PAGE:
below freezing temps

Discussion in 'Florida Lawn Care Forum' started by williams lcm, Feb 12, 2012.

  1. williams lcm

    williams lcm LawnSite Bronze Member
    Posts: 1,020

    Is it the below freezing temps or frost that cause damage(browing) to the grass? I had below freezing temps last night but no frost. Thanks
     
  2. Landscape Poet

    Landscape Poet LawnSite Gold Member
    Posts: 3,637

    If you did have frost on the turf last night you most likely will not see the results of it until last night. Generally it is the frost settling that does the damage I believe and not so much just the cold temps. Also wind burn/damage is common and from when I was out last night I do not doubt we will see a bit of it as well as it was windy as heck.
     
  3. Ric

    Ric LawnSite Fanatic
    Posts: 11,946

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    Mikey

    I am a 100 +miles south and closer to water from you and I believe we just missed the freeze. Heavy winds last night helped stop any frost so my area just might of dodged the bullet.

    Late Freezes on some plants after a warm winter can take a couple of years to fully recover. I have seen it happen back in either 1994 or 95?


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  4. billslawn89

    billslawn89 LawnSite Bronze Member
    Posts: 1,364

    I think the worst is to come tonight. I hit around 37 last night, but tonight, its suppose to go to 30 for a couple of hours with light winds.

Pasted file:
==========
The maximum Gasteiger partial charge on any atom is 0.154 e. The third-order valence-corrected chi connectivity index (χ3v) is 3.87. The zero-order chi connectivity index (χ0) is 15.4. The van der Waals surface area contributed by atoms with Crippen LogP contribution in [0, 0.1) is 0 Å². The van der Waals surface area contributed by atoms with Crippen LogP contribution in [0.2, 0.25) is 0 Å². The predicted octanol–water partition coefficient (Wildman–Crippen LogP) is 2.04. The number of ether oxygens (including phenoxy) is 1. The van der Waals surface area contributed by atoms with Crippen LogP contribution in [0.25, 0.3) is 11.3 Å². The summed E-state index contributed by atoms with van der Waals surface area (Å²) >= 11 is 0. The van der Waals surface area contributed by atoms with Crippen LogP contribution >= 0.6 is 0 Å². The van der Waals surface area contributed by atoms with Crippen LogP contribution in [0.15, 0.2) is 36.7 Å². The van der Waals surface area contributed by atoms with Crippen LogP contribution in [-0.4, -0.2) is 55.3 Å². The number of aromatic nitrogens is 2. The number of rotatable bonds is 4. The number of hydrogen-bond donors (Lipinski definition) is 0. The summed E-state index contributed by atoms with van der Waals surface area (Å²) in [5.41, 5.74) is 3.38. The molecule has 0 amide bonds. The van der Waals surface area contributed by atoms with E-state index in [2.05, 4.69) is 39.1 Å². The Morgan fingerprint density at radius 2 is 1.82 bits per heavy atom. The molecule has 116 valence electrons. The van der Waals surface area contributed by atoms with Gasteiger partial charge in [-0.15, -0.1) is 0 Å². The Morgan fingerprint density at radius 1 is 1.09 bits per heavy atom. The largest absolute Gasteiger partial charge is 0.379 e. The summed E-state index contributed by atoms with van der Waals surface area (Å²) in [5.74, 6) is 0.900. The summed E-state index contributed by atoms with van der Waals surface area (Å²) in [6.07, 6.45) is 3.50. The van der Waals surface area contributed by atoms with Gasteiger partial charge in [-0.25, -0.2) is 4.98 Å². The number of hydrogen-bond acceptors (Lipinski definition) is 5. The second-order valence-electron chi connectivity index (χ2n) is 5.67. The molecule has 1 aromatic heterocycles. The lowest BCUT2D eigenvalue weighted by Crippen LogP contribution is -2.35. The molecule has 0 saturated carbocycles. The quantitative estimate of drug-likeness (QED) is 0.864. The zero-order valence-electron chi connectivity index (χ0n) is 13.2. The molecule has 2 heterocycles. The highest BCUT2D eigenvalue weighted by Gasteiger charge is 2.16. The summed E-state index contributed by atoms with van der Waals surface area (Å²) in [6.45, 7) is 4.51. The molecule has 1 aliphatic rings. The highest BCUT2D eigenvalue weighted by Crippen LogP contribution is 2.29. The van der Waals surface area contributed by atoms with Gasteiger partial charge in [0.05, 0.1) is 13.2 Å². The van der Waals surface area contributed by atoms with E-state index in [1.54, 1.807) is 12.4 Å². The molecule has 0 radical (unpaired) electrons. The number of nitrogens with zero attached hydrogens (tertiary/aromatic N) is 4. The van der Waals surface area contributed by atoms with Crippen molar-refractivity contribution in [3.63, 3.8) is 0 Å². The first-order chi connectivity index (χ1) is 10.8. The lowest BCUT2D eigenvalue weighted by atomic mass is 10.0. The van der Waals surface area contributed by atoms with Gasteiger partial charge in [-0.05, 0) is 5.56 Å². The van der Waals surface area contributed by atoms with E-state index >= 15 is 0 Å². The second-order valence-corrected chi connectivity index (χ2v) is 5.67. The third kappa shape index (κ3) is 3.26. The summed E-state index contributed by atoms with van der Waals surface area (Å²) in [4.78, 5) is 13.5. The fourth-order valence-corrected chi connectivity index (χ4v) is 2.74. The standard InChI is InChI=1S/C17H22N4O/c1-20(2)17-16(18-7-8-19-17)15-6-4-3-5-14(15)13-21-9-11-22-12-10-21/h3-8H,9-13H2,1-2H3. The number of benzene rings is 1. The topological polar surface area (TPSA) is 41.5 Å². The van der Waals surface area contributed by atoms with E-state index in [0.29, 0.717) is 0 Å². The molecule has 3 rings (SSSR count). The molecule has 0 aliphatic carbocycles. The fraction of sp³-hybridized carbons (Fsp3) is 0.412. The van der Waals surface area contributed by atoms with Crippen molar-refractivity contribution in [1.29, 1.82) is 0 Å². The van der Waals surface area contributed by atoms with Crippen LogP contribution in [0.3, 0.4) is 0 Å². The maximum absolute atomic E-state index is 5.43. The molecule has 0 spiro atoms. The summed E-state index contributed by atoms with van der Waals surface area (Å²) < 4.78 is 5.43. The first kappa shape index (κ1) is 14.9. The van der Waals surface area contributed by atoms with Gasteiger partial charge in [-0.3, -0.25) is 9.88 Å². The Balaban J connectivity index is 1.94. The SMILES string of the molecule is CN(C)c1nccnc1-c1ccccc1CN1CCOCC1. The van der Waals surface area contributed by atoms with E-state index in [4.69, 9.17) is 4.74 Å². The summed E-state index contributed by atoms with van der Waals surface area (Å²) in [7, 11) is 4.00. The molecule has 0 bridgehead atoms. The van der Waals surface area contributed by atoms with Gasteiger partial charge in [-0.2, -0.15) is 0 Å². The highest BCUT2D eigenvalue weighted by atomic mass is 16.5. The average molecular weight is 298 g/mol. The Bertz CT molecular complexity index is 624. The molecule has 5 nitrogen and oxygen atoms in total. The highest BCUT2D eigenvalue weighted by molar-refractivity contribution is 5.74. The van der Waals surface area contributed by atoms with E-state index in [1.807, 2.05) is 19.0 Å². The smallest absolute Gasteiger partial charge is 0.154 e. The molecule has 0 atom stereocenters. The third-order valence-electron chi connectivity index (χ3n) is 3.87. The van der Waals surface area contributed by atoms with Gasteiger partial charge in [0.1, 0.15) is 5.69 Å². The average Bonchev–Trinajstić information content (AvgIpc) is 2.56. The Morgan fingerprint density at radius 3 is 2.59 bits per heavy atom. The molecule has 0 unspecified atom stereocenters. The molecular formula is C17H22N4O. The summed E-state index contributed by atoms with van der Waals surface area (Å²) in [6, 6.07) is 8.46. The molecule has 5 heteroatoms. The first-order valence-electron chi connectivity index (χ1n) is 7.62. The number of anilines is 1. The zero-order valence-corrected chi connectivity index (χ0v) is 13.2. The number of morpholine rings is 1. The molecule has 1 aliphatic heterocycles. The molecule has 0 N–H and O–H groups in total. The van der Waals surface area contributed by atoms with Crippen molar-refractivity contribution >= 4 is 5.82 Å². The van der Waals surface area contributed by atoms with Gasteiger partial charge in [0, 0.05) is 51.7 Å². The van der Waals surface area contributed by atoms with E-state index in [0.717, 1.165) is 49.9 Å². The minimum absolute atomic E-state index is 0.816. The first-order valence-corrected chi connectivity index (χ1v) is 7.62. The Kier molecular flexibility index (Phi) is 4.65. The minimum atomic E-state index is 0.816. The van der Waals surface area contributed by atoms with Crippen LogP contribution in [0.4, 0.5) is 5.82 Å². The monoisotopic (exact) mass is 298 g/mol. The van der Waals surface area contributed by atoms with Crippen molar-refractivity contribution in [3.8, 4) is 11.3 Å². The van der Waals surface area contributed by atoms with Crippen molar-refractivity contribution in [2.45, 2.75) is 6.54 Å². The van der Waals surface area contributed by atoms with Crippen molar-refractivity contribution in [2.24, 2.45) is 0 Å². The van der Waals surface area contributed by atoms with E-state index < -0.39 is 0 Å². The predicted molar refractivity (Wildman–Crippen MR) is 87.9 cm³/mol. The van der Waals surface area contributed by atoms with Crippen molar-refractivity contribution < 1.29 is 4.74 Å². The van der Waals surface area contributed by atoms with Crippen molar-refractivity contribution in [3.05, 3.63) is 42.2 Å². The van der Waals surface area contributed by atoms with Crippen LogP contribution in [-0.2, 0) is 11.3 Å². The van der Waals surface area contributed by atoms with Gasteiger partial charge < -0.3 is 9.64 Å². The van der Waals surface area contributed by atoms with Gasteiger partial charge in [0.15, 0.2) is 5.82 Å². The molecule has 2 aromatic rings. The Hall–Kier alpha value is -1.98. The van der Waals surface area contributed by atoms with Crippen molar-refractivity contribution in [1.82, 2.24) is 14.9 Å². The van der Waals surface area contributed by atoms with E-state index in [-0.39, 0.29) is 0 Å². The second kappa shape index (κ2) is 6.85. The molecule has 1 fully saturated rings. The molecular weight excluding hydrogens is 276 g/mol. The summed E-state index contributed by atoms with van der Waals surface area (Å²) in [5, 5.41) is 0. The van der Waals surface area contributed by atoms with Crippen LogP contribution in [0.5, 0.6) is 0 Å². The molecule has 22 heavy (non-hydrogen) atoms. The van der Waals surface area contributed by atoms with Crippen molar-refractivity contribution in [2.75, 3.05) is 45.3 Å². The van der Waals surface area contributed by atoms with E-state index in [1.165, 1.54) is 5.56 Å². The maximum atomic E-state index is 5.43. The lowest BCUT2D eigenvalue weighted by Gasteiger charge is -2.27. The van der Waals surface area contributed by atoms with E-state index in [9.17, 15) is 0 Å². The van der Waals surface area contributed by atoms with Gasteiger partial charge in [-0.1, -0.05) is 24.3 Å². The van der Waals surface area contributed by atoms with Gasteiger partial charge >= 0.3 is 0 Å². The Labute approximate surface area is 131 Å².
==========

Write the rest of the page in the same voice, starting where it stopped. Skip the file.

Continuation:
5. williams lcm

    williams lcm LawnSite Bronze Member
    Posts: 1,020

    Can running the sprinklers hurt or help protect the grass? I know they do this to the citrus to keep the fruit from going bad. I figured if you water the grass the ice might protect it. I might be wrong on this. Or is it best just to keep sprinklers off. I would really like to keep my grass nice and green as much as possible. Thanks
     
  6. billslawn89

    billslawn89 LawnSite Bronze Member
    Posts: 1,364

    from what I read and heard, unless you are running the sprinklers continuously, you can do more harm then good to the plant. time to cover them up to protect from frost. I just got my bermuda lawn looking green and like a carpet again, and back to brown it goes with a frost, not to mention my sickly looking royal palms, from the last freeze/frost.
     
  7. zturncutter

    zturncutter LawnSite Bronze Member
    Posts: 1,308

    Bill is correct the water must be continuously and evenly applied or you will actually do more damage. I live in the sticks and my temp right now at 10:30 am is only 43, we could have damage similar to what Ric was talking about in earlier threads. A lot of citrus has started blooming out here and I don't want to even think about all the Oak and Maple leaves coming down again.
     
  8. zturncutter

    zturncutter LawnSite Bronze Member
    Posts: 1,308

  9. Ric

    Ric LawnSite Fanatic
    Posts: 11,946

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    When I had a nursery standard protocol was to run the sprinklers during the day to saturate the ground. Then turn them off at dark and try and cover as much as possible. The water helped hold the ground heat and stop minor frost and freeze. Citrus people do it different as do many others, but this worked for me.


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  10. zturncutter

    zturncutter LawnSite Bronze Member
    Posts: 1,308

    This is exactly what most home owners should do since they cannot run all of their irrigation zones at once.
     

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